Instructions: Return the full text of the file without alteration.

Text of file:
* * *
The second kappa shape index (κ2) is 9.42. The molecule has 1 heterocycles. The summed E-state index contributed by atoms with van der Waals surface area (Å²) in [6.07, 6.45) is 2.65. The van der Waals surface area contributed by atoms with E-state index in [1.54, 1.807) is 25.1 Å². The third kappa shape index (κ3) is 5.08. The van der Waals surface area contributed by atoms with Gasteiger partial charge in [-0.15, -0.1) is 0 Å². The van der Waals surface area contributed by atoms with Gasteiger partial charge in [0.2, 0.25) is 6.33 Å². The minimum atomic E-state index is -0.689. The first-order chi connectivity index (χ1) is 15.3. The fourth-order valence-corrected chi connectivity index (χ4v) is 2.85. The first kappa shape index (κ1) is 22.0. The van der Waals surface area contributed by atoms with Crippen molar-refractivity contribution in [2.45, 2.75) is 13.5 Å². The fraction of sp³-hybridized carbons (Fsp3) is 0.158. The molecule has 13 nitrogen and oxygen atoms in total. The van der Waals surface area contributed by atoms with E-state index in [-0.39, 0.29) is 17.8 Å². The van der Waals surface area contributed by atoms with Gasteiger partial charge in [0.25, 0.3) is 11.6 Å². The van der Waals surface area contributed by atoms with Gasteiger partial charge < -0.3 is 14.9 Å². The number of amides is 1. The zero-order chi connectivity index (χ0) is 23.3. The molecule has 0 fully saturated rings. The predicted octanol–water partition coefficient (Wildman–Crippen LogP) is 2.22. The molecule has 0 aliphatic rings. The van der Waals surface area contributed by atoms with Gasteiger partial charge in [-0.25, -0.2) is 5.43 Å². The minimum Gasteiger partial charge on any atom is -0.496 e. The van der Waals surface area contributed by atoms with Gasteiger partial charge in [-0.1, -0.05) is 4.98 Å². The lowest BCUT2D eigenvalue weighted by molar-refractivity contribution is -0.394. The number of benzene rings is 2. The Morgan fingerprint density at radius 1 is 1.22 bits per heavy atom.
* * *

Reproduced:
The second kappa shape index (κ2) is 9.42. The molecule has 1 heterocycles. The summed E-state index contributed by atoms with van der Waals surface area (Å²) in [6.07, 6.45) is 2.65. The van der Waals surface area contributed by atoms with E-state index in [1.54, 1.807) is 25.1 Å². The third kappa shape index (κ3) is 5.08. The van der Waals surface area contributed by atoms with Gasteiger partial charge in [-0.15, -0.1) is 0 Å². The van der Waals surface area contributed by atoms with Gasteiger partial charge in [0.2, 0.25) is 6.33 Å². The minimum atomic E-state index is -0.689. The first-order chi connectivity index (χ1) is 15.3. The fourth-order valence-corrected chi connectivity index (χ4v) is 2.85. The first kappa shape index (κ1) is 22.0. The van der Waals surface area contributed by atoms with Crippen molar-refractivity contribution in [2.45, 2.75) is 13.5 Å². The fraction of sp³-hybridized carbons (Fsp3) is 0.158. The molecule has 13 nitrogen and oxygen atoms in total. The van der Waals surface area contributed by atoms with E-state index in [-0.39, 0.29) is 17.8 Å². The van der Waals surface area contributed by atoms with Gasteiger partial charge in [0.25, 0.3) is 11.6 Å². The van der Waals surface area contributed by atoms with Gasteiger partial charge < -0.3 is 14.9 Å². The number of amides is 1. The zero-order chi connectivity index (χ0) is 23.3. The molecule has 0 fully saturated rings. The predicted octanol–water partition coefficient (Wildman–Crippen LogP) is 2.22. The molecule has 0 aliphatic rings. The van der Waals surface area contributed by atoms with Gasteiger partial charge in [-0.25, -0.2) is 5.43 Å². The minimum Gasteiger partial charge on any atom is -0.496 e. The van der Waals surface area contributed by atoms with Gasteiger partial charge in [-0.1, -0.05) is 4.98 Å². The lowest BCUT2D eigenvalue weighted by molar-refractivity contribution is -0.394. The number of benzene rings is 2. The Morgan fingerprint density at radius 1 is 1.22 bits per heavy atom.